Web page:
Government

Policy Basics: Where Do Our Federal Tax Dollars Go? | Center on Budget and Policy Priorities

We all know we are going to be inundated with federal spending rhetoric over the coming months  Expand this, cut this, we spend too much on this and not enough on that. Let’s insulate ourselves from the BS with the facts which are:

🤑 Most of the federal spending goes back to citizens, mostly older citizens

🤑 Social Security and Medicare (and other health programs) consume the largest share of the budget followed by defense

🤑 All safety net programs together represent 10% of the budget

🤑 So-called foreign aid is a very small part of the budget

🤑 We continue to spend more than the revenue received by the federal government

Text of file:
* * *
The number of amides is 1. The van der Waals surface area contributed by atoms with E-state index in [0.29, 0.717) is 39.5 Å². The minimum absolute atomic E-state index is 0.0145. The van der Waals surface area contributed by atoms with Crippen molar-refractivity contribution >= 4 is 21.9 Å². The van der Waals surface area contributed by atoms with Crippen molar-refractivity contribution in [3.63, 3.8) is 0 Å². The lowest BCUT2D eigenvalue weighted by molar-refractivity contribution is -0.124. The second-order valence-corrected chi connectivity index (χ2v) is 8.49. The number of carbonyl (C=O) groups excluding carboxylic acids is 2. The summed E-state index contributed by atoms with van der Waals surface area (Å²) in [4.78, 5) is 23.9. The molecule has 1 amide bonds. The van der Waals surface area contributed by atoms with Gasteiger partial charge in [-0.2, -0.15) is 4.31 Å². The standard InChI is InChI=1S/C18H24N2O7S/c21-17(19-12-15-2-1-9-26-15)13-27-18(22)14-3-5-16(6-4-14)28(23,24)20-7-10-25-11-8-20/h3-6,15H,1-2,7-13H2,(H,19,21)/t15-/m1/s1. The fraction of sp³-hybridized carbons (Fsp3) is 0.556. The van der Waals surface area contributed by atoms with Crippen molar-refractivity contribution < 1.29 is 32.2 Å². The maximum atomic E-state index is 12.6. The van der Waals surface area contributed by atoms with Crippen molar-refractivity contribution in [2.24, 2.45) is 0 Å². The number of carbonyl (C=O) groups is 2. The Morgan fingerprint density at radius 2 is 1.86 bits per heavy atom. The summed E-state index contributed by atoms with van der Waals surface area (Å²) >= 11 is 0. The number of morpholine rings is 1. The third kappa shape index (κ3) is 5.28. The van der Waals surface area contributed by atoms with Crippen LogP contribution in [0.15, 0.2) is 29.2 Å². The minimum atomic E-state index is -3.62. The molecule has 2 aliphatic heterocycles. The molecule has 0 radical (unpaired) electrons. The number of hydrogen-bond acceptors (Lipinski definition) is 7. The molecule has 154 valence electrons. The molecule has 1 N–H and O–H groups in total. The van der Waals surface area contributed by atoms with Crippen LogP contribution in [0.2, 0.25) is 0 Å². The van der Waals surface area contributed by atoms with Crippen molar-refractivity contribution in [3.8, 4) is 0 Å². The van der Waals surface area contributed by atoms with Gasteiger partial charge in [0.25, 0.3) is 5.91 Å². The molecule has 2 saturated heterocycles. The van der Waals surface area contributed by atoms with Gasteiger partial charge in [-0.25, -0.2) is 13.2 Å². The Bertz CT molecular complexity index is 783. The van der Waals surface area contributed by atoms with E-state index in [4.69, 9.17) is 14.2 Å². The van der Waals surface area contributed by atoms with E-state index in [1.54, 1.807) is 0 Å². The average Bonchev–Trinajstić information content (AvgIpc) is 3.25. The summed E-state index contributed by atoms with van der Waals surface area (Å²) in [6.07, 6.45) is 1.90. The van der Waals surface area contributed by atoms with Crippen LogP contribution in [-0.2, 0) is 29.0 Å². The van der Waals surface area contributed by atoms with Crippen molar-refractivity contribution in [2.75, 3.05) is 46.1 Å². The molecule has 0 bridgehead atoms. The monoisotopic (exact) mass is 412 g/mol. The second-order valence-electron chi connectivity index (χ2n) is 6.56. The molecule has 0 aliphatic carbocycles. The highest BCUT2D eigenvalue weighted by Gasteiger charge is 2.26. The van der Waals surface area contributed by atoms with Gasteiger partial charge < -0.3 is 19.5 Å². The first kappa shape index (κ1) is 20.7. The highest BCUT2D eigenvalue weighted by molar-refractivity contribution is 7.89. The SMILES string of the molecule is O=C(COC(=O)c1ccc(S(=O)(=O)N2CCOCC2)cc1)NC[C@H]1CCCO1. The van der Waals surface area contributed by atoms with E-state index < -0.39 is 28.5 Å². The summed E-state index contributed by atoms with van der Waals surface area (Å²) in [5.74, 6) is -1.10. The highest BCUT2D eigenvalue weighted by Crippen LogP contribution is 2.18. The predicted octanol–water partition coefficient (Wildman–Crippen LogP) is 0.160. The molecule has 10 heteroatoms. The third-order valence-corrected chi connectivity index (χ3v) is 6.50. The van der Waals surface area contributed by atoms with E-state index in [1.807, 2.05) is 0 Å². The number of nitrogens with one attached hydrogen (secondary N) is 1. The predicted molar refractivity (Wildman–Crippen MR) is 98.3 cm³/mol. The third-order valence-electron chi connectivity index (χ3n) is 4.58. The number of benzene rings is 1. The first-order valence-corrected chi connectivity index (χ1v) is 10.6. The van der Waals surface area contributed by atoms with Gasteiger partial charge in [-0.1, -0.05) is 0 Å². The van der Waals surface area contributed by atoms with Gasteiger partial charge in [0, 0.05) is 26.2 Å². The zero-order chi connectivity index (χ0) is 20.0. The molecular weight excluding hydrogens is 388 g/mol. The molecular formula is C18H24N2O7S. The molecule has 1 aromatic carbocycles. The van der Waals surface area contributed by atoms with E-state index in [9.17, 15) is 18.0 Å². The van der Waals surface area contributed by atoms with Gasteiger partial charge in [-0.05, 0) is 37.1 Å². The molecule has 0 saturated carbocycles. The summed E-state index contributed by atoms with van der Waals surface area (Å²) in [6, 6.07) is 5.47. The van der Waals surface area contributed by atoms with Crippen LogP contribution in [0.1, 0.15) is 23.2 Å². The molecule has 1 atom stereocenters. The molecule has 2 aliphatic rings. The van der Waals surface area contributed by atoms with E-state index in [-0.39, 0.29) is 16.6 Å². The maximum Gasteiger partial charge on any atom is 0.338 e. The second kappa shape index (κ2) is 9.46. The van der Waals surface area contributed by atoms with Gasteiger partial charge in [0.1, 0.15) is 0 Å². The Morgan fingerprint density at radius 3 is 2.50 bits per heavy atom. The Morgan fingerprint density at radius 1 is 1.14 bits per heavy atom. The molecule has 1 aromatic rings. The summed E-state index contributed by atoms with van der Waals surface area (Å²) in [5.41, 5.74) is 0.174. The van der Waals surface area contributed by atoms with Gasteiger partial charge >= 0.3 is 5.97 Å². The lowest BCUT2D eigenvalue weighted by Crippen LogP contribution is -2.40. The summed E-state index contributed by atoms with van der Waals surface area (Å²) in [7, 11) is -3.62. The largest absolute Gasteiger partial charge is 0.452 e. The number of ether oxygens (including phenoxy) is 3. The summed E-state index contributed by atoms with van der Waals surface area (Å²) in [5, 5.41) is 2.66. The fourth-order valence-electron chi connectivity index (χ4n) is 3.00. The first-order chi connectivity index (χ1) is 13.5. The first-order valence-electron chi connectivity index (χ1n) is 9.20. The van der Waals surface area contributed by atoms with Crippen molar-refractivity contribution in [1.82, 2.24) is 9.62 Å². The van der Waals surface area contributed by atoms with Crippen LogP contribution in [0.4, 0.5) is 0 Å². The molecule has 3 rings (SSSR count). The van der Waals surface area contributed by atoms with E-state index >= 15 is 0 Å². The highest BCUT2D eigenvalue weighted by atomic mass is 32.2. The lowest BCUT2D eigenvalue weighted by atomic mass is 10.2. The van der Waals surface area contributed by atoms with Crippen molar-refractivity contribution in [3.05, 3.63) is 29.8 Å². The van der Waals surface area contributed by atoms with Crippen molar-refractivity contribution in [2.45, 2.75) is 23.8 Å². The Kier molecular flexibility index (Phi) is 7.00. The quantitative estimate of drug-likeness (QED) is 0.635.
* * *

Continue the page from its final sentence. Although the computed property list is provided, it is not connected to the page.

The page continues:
🤑 The federal debt will continue to rise in the years ahead

🤑 Expansion of any existing programs or the introduction of new ones will require substantial tax increases on all Americans and even if we pay for these new programs, the federal debt will continue to rise to dangerous levels

The federal government collects taxes to finance various public services. As policymakers and citizens weigh key decisions about revenues and expenditures, it is instructive to examine what the government does with the money it collects.In fiscal year 2015, the federal government spent $3.7 trillion, amounting to 21 percent of the nation’s gross domestic product (GDP). Of that $3.7 trillion, over $3.2 trillion was financed by federal revenues. The remaining amount ($438 billion) was financed by borrowing.  As the chart below shows, three major areas of spending each make up about one-fifth of the budget:

Source: Policy Basics: Where Do Our Federal Tax Dollars Go? | Center on Budget and Policy Priorities

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